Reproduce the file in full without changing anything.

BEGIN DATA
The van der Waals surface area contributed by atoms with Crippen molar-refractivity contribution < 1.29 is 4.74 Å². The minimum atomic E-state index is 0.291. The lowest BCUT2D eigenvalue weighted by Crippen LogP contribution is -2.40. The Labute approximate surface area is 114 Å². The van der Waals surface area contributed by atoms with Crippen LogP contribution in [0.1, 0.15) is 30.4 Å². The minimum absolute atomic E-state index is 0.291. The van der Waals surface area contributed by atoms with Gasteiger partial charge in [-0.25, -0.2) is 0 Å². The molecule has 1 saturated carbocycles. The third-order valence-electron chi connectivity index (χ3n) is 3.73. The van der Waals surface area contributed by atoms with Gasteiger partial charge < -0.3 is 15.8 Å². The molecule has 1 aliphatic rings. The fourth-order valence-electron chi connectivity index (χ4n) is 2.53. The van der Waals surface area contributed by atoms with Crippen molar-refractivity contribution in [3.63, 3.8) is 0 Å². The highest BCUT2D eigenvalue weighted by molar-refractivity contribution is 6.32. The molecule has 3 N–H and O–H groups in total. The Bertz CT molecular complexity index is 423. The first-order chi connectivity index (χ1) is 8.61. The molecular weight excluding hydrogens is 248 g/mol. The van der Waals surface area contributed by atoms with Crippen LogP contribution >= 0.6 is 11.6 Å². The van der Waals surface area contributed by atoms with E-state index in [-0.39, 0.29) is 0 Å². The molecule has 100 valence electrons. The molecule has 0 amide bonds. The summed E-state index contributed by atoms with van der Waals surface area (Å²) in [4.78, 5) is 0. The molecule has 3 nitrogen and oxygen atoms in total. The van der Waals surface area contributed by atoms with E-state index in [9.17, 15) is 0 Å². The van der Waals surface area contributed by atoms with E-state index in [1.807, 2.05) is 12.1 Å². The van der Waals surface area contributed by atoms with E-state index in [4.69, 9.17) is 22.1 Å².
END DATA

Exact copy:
The van der Waals surface area contributed by atoms with Crippen molar-refractivity contribution < 1.29 is 4.74 Å². The minimum atomic E-state index is 0.291. The lowest BCUT2D eigenvalue weighted by Crippen LogP contribution is -2.40. The Labute approximate surface area is 114 Å². The van der Waals surface area contributed by atoms with Crippen LogP contribution in [0.1, 0.15) is 30.4 Å². The minimum absolute atomic E-state index is 0.291. The van der Waals surface area contributed by atoms with Gasteiger partial charge in [-0.25, -0.2) is 0 Å². The molecule has 1 saturated carbocycles. The third-order valence-electron chi connectivity index (χ3n) is 3.73. The van der Waals surface area contributed by atoms with Gasteiger partial charge < -0.3 is 15.8 Å². The molecule has 1 aliphatic rings. The fourth-order valence-electron chi connectivity index (χ4n) is 2.53. The van der Waals surface area contributed by atoms with Crippen molar-refractivity contribution in [3.63, 3.8) is 0 Å². The highest BCUT2D eigenvalue weighted by molar-refractivity contribution is 6.32. The molecule has 3 N–H and O–H groups in total. The Bertz CT molecular complexity index is 423. The first-order chi connectivity index (χ1) is 8.61. The molecular weight excluding hydrogens is 248 g/mol. The van der Waals surface area contributed by atoms with Crippen LogP contribution >= 0.6 is 11.6 Å². The van der Waals surface area contributed by atoms with E-state index in [-0.39, 0.29) is 0 Å². The molecule has 100 valence electrons. The molecule has 0 amide bonds. The summed E-state index contributed by atoms with van der Waals surface area (Å²) in [4.78, 5) is 0. The molecule has 3 nitrogen and oxygen atoms in total. The van der Waals surface area contributed by atoms with E-state index in [9.17, 15) is 0 Å². The van der Waals surface area contributed by atoms with E-state index in [1.807, 2.05) is 12.1 Å². The van der Waals surface area contributed by atoms with E-state index in [4.69, 9.17) is 22.1 Å².